Hybrid clouds seem to be the way the wind is blowing. According to the Enterprise Strategy Group, the number of organizations committed to or interested in a hybrid cloud strategy has increased from 81% in 2017 to 93% in 2020. But what exactly is a hybrid cloud? Turns out, there are a lot of definitions. I’ll share a definition from Deloitte that I like:
“Hybrid cloud is cloud your way. It’s integrating information systems—from on-premises core systems to private cloud, public cloud, and edge environments—to maximize your IT capabilities and achieve better business outcomes. It’s designing, building, and accelerating your possible.”
Why Hybrid Cloud?
Data warehouse deployments on-premises and in the public cloud play equally important roles in a hybrid cloud strategy. The Enterprise Strategy Group found that 89% of organizations still expect to have a meaningful on-premises footprint in three years. At the same time, Gartner predicts that public cloud services will be essential for 90% of data and analytics innovation by 2022. Accordingly, organizations are adopting a hybrid cloud strategy to leverage the right mix of locations to meet their needs.
Consider: The cloud provides the flexibility to build out and modify services in an agile manner, the potential to scale almost infinitely, the assurance of enhanced business continuity, and the ability to avoid capital expenditures (CapEx)—all of which continue to accelerate the adoption of cloud-based data warehouses. But data warehouses running on-premises in your own data center deliver their advantages:
- Data gravity: Sometimes data is hard to move to public clouds since there’s so much of it and/or the data have interdependencies with other systems and databases.
- More control over governance and regulatory compliance: You know where and under what geographic or other restrictions your data is operating.
- More control over deployment infrastructure: You may want to use hardware, operating systems, databases, applications, and tools you already have.
- Avoiding high operational expenditure (OpEx): Consumption-based pricing models in public clouds can lead to high OpEx when usage is frequent – particularly if that data is fluid, moving between public clouds and on-premises locations.
Hybrid Cloud Evaluation Criteria
To get optimal benefits from a hybrid cloud data warehouse, though, you’ll need a solution that can drive better business outcomes while using fewer resources. For starters, you’ll want a single-solution architecture that can operate in both public and on-premises environments. Solutions from many data warehouse vendors either don’t do this well or don’t do this at all. Many vendor’s data warehouse solution runs in the public cloud or on-premises, and their “hybrid” versions have been cobbled together to meet the increase in demand. However, without the same data and integration services on-premises and in the cloud, the same data model, the same identity, and the same security and management systems, these solutions effectively saddle you with two siloed data warehouse deployments.
Why are common data and integration services, the same data model, the same identity, and the same security and management systems important? Let me tell you:
Same Data Services
It is essential that your data warehouse supports the same data services for public cloud and on-premises data warehouses. Without this, you will wind up with data redundancy and data consistency issues, duplications of effort and resources (human and technical), increased costs, and an inability to provide seamless access across environments.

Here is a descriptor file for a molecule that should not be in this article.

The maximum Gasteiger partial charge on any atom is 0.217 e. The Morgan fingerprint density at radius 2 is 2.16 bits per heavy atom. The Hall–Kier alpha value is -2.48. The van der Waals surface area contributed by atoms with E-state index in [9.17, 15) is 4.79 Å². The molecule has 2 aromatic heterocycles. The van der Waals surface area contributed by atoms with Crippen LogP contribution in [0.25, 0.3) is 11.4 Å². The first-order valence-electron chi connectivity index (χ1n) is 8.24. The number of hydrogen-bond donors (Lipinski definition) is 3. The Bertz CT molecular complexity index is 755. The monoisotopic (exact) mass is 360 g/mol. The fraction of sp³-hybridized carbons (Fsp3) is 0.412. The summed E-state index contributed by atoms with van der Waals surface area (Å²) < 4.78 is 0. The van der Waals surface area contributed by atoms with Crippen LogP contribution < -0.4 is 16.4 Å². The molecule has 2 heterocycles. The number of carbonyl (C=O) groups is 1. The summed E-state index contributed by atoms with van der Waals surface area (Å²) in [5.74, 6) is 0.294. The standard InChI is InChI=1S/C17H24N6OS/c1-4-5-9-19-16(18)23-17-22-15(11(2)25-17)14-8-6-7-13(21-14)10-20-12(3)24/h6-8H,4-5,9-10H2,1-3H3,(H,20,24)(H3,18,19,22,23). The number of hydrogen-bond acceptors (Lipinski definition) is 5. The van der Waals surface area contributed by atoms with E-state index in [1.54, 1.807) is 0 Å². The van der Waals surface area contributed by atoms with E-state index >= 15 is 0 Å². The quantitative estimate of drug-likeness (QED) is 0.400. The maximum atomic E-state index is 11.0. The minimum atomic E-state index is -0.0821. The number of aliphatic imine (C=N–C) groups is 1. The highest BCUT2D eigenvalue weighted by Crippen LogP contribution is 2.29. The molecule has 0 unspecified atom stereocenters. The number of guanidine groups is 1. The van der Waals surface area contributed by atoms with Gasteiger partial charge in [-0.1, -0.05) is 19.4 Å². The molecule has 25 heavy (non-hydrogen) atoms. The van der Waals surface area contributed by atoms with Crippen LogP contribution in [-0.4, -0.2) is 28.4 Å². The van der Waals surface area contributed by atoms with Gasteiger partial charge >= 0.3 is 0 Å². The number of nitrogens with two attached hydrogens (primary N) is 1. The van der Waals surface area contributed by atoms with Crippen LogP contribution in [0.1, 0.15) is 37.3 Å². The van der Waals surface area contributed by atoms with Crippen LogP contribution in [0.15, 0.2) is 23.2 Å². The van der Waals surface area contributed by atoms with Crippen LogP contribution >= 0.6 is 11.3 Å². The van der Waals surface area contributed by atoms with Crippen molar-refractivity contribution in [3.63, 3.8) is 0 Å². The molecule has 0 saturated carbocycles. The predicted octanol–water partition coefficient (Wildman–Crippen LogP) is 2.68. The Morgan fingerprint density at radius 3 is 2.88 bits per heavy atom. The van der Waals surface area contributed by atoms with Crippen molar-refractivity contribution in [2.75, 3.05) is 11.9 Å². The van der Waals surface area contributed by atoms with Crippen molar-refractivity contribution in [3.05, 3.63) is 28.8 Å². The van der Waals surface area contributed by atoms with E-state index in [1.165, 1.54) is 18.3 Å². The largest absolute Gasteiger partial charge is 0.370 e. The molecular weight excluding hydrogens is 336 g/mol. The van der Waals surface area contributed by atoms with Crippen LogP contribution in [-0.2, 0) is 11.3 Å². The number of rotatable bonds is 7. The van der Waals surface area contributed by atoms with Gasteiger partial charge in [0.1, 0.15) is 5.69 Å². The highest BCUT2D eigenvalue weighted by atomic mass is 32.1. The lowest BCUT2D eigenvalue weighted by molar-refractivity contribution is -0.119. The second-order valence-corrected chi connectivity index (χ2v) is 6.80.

Same Data Model
A data model determines how data is organized, stored, processed, and presented. Having a single data model for the on-premises and cloud-based sides of your data warehouse eliminates incongruencies across source systems. It also strengthens data governance by ensuring that data is created and maintained in accordance with company standards, policies, and business rules. As data is transformed within the data warehouse—on-premises or in the cloud—it continues to adhere to data definitions and integrity constraints defined in the data model.
Same Identity Authentication
Your users should be able to sign on to on-premises and cloud data warehouses using the same login ID and password. Data warehouse support for single sign-on (SSO) access helps eliminate password fatigue for users and, more importantly, can help you ensure that your organization’s identity policies are extended to protect both data warehouse locations.
Same Security and Management Services
Shared security services are also critical for hybrid cloud data warehouses. I’ve already written two blog posts that provide details on security, governance, and privacy requirements for the modern data warehouse, one on database and one on cloud service security, so I will refer you to those for more details. But I would like to point out in this discussion that you will need integrated security services across your on-premises and public cloud environments to ensure a strong and consistent security posture for your hybrid data warehouse.
Finally, shared services for management tasks offer clear advantages in terms of cost, control, and simplicity:
- You’ll need fewer staff members to develop, maintain, and monitor the components in your hybrid deployment.
- You’ll improve control through consistent upgrades, patches, and backups.
- You’ll simplify metering and licensing requirements across environments.
Actian Avalanche Hybrid Cloud Data Warehouse
It should come as no surprise that a hybrid cloud data warehouse that meets all these criteria does exist: the Actian Avalanche™ hybrid-cloud data warehouse, integration, and management platform is a true hybrid cloud data warehouse that can be deployed on-premises as well as in multiple public clouds, including AWS, Azure, and Google Cloud. You can read more about the Avalanche solution here.